On 03/30/2015 03:03 AM, Andrew Barnert wrote:
Break and continue are harder. Probably give an error the same as what would happen if they are used outside a loop. A break or return would need to be local to the loop. So you can't have a break in a non_local_block unless the block also has the loop in it. That keeps the associated parts local to each other.
That definitely makes things simpler--and, I think, better. It will piss off people who expect (from Lisp or Ruby) to be able to do flow control across the boundaries of a non_local_block, but too bad for them.
Or in my own language I wrote to test ideas like this. In it, the keywords are objects so you can return a statement/keyword from a function and have it execute at that location. So for example a function can increment a counter and return a "nil" keyword, (a no-op like pythons pass keyword), and once a limit is reached, return a "break" keyword. Which breaks the loop. The memory model is by static hash-map lookup. Each defined function object gets a reference to the parents hash-map. So name resolution walks the hash-map tree until it finds the name. There are a number of ways to make that more efficient, but for now it keeps the language simple.
Python on the other hand does many more checks at compile time, and pull's the name references into the code object. That allows for smaller and faster byte code execution. This seems to be where the main issues are.
But as you noted, many of the pieces are already there. So it shouldn't be that difficult to come up with a working test implementation. For now, experimenting with exec may be the best way to test the idea. And possibly come back with some real code to discuss and see where that goes. I think until some real code is written we will go in circles pointing out things wrong with the idea. So lets wait a bit for some real code and examples.
When people think of macro's they may be thinking of several different concepts.
One is to redefine a statement or expression in a way that makes it easier to use. In that case the expression is transposed to another form at compile time. Lisp macro's work in this way.
Another is to in-line a block of code defined in a single location to numerous other locations. Generally this is done with pre-processors.
I think in-lining python functions has been discussed before and that idea would overlap this one.
My interest in functions that can be taken apart and reused with signature/scope objects is a bit different. The idea of mutating the name space by applying code to it rather than calling code by applying values to it. (A normal function call.) This of course is what objects do, they have a state and methods are used to alter the state. But there are other things I think may be of interest in this idea that may relate back to other areas of python.
(NOTE: Just read Stevens message about Raymond's chainmap. So I'm going to see it is useful.)
And the reason for bringing this idea up here was I think it could be used to implement the lite macro behaviour that was suggested with a bit of added syntax.
On the other hand it appears to me, that Python is going in the direction of making it easier to compile to C code. More dynamic features may not be helpful in the long run.
It was an incomplete example. It should have been...
add_1_to_x = code(lambda: x + 1)
and then later you could use it in the same way as above.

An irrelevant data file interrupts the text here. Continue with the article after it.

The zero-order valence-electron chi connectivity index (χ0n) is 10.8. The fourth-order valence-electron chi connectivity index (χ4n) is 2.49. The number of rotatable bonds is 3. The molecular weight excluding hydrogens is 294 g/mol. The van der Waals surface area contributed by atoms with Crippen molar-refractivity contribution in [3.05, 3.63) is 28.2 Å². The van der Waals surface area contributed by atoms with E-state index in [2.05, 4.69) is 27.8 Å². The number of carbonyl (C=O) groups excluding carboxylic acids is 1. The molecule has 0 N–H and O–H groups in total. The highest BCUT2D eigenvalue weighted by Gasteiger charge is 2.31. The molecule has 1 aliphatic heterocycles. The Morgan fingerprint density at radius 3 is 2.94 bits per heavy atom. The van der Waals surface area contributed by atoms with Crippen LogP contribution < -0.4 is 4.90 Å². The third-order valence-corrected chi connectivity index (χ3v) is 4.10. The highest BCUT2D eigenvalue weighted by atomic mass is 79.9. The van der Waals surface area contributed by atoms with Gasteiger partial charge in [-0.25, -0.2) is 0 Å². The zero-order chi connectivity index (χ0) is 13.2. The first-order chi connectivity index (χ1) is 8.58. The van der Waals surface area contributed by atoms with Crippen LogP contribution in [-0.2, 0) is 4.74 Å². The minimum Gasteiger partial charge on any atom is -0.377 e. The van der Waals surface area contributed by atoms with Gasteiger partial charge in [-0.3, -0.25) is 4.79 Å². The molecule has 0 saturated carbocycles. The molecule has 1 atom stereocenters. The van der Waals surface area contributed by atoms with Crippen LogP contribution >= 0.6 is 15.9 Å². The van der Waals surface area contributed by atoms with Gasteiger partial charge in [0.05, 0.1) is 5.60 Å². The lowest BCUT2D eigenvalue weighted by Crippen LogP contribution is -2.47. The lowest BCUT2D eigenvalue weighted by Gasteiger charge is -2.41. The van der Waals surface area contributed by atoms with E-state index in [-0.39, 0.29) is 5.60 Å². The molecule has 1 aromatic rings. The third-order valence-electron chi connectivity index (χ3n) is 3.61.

x = ^^ add_1_to_x
OK, it sounds like what you're really looking for here is that code(spam) returns a function that's just like spam, but all of its variables (although you still have to work out what that means--remember that Python has already decided local vs. cell vs. global at compile time, before you even get to this code function) will use dynamic rather than lexical scoping. All of the other stuff seems to be irrelevant.
In fact, maybe it would be simpler to just do what Lisp does: explicitly define individual_variables_ as dynamically scoped, effectively the same way we can already define variables as global or nonlocal, instead of compiling a function and then trying to turn some of its variables into dynamic variables after the fact.
It's something to try, but if a code block needs boiler plate to work, or the function it's put in needs it, it really isn't go to be very nice.
And the good news is, I'm 99% sure someone already did this and wrote a blog post about it. I don't know where, and it may be a few years and versions out of date, but it would be nice if you could look at what he did, see that you're 90% of the way to what you want, and just have to solve the last 10%.
Plus, you can experiment with this without hacking up anything, with a bit of clumsiness. It's pretty easy to create a class whose instances dynamically scope their attributes with an explicit stack. (If it isn't obvious how, let me know and I'll write it for you.) Then you just instantiate that class (globally, if you want), and have both the caller and the callee use an attribute of that instance instead of a normal variable whenever you want a dynamically-scoped variable, and you're done. You can write nice examples that actually work in Python today to show how this would be useful, and then compare to how much better it would look with real dynamic variable support.
I'm going to play with the idea a bit over the next few days. :-)
This is just an example to show how the first option above connects tothe examples below. with "^^: x + 1" being equivalent to "code(lambda: x + 1)".
Which would also be equivalent to ...
@code def add_1_to_x(): return x + 1
x = ^^ add_1_to_x
>>>And a bit of sugar to shorten the common uses if needed. >>> >>>spam(x + 1, code(lambda : x + 1)) >>> >>>spam(x + 1, ^^: x + 1)